Quick Getaway to Bend, OR
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Quick Getaway to Bend, OR

Jonathan Sprague Mountain High Volcanoes shaped Smith Rock, just north of town, millennia ago; today, it's a climbers' mecca Jonathan Sprague
With superb new restaurants, galleries, and a slew of rated golf courses, high-desert Bend, Oregon, has graduated from dusty crossroads to bona fide destination. Three days—and this itinerary—will let you do the town.

Day One

CHECK IN Sunriver Resort (800/547-3922 or 541/593-1000; www.sunriver-resort.com; doubles from $165), 15 miles south of town, has it all: a stately lodge, three golf courses (including Crosswater, the top-ranked course in central Oregon, designed by Robert Cupp), tennis courts, swimming pools, and a full-service spa. Smaller and quirkier, McMenamins Old St. Francis Hotel (700 N.W. Bond St.; 877/661-4228 or 541/382-5174; www.mcmenamins.com; doubles from $94) is a converted 1936 elementary school with 17 guest rooms and four rental cottages—plus a microbrewery, restaurant, and movie theater—right in the center of Bend.

GO FISH/TEE OFF Fly fisherman Peter Bowers, owner of the Patient Angler (822 S.E. Third St.; 541/389-6208; fly-fishing 101 lesson $50), swears that what he'll teach you in a 90-minute crash course would take you three years to learn on your own; when you're done, he'll set you up with a rod, reel, and map of the best local holes. Golfers can make for Widgi Creek (18707 S.W. Century Dr.; 541/382-4449; www.widgi.com; greens fee $75), a course designed by Robert Muir Graves that meanders among pines in scenic Deschutes National Forest.

DINE Jody Denton left his Bay Area restaurant empire (Lulu, Azie) in 2001 and came to Bend to open Merenda (900 N.W. Wall St.; 541/330-2304; dinner for two $70). The menu features rustic French and Italian dishes, with nightly specials from the wood-fired oven. It's one of the few restaurants in Oregon that serves more than 100 wines by the glass.

HIT THE BAR Bendistillery (850 N.W. Brooks St.; 541/318-0200) is an intimate space for sinking into a plush velvet armchair and sipping a DesertJuniperGin martini.

Day Two

CAVE IN When the sun comes up, it's time to go underground: Wanderlust Tours (143 S.W. Cleveland Ave.; 541/389-8359; www.wanderlusttours.com; half-day cave tours $42) leads daily excursions to Boyd Cave, an 1,800-foot-long lava tube that snakes beneath the desert floor.

SHOP Forgot your hiking shoes?Need a pair of waterproof fishing pants?Head to the Old Mill District (Powerhouse Dr. and S.W. Bond St.; 541/312-0131; www.theoldmill.com), where there are vast outposts of REI and Helly Hansen, as well as one-off boutiques like Vanilla (should your needs run more to Cosabella lingerie) and Dieci Soli (for covetable Provençal faïence and Umbrian majolica).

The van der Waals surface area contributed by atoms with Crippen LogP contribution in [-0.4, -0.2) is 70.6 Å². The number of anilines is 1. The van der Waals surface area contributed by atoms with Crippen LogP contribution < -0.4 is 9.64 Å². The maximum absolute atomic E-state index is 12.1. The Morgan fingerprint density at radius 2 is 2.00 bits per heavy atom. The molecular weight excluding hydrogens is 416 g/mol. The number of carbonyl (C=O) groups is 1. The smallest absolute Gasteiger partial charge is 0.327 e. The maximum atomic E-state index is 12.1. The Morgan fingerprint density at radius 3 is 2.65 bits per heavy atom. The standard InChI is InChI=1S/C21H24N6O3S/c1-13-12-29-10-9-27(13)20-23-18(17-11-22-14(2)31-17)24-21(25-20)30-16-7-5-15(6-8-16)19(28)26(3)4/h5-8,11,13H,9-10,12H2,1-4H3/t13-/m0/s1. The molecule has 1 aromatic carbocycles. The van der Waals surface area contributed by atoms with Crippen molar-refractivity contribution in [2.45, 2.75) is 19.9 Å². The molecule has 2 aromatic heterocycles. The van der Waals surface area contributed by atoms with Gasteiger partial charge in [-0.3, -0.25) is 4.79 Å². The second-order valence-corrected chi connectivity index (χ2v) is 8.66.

CLIMB A ROCK The guides at First Ascent (8283 11th St., Terrabone; 541/548-5137; www.goclimbing.com; half-day lesson $95 per person, minimum class size four) will teach you the ABCs of climbing on the dramatic spires of Smith Rock, located just north of town.

DINE Texan transplant Gavin McMichael transformed a 1923 smithy into the upscale Blacksmith (211 N.W. Greenwood Ave.; 541/318-0588; dinner for two $64), which turns out what he has dubbed "new ranch cuisine." Try his Not Your Mother's Meat Loaf— a sculpted cube bathed in a demi-glace of fire-roasted tomatoes.

SEE STARS At 8 p.m., Bob Grossfeld, Sunriver's astronomer in residence, flicks a switch and retracts the roof of the Sunriver Observatory (541/598-4406; www.sunrivernaturecenter.org; viewing 8–10 p.m. on Saturdays, $6). Sidle up to one of 20 telescopes for a whole new take on the Milky Way.

Day Three

GET WET Sun Country Tours (531 S.W. 13th St.; 541/382-6277; www.suncountrytours.com; $43) sends 20,000 people a year down the Big Eddy Thriller, a three-mile, roller coaster–like white-water stretch of the Deschutes River. If tranquil water is more your speed, hire a guide at Alder Creek Kayak & Canoe (805 S.W. Industrial Way; 541/317-9407; www.aldercreek.com; guided trips $60) and the only splashes you'll hear will be the ones your paddles make.

HIT THE SLOPES Don't leave Bend without visiting Mount Bachelor (800/829-2442; www.mtbachelor.com), which consistently tops ski bibles' lists of the finest peaks in the Northwest. In April, the powder is still deep and fine; a full-day lift ticket is $49.

DINE While the atmosphere at Café Rosemary (1110 N.W. Newport Ave.; 541/ 317-0276; dinner for two $100) is quiet and romantic, the food is anything but. Sample certifiably wild entrées, from Muscovy duck breast in an orange marmalade sauce with duck confit to the mixed-game sampler—a mountain of boar sausages, rattlesnake, rabbit, medallion of elk, and ostrich with blackberry-juniper jus.

CATCH A SHOW Bend's cultural nexus is the Tower Theatre (835 N.W. Wall St.; 541/ 317-0700; www.towertheatre.org), a venue worth checking out any time of the year for eclectic dance, live theater, and performance goings-on that draw audiences from all over central Oregon. Portland retro-swing band Pink Martini is one of several noteworthy acts lined up for April.

GETTING THERE United flies direct to Bend's Redmond Airport from Portland and San Francisco; Delta connects from Salt Lake City RESOURCES Bend Tourism (www.visitbend.com) FUN FACTS Since 1990, Bend's population has exploded from 20,000 to 70,328; it's Oregon's largest city east of the Cascade Mountains, with more restaurants per capita than Portland

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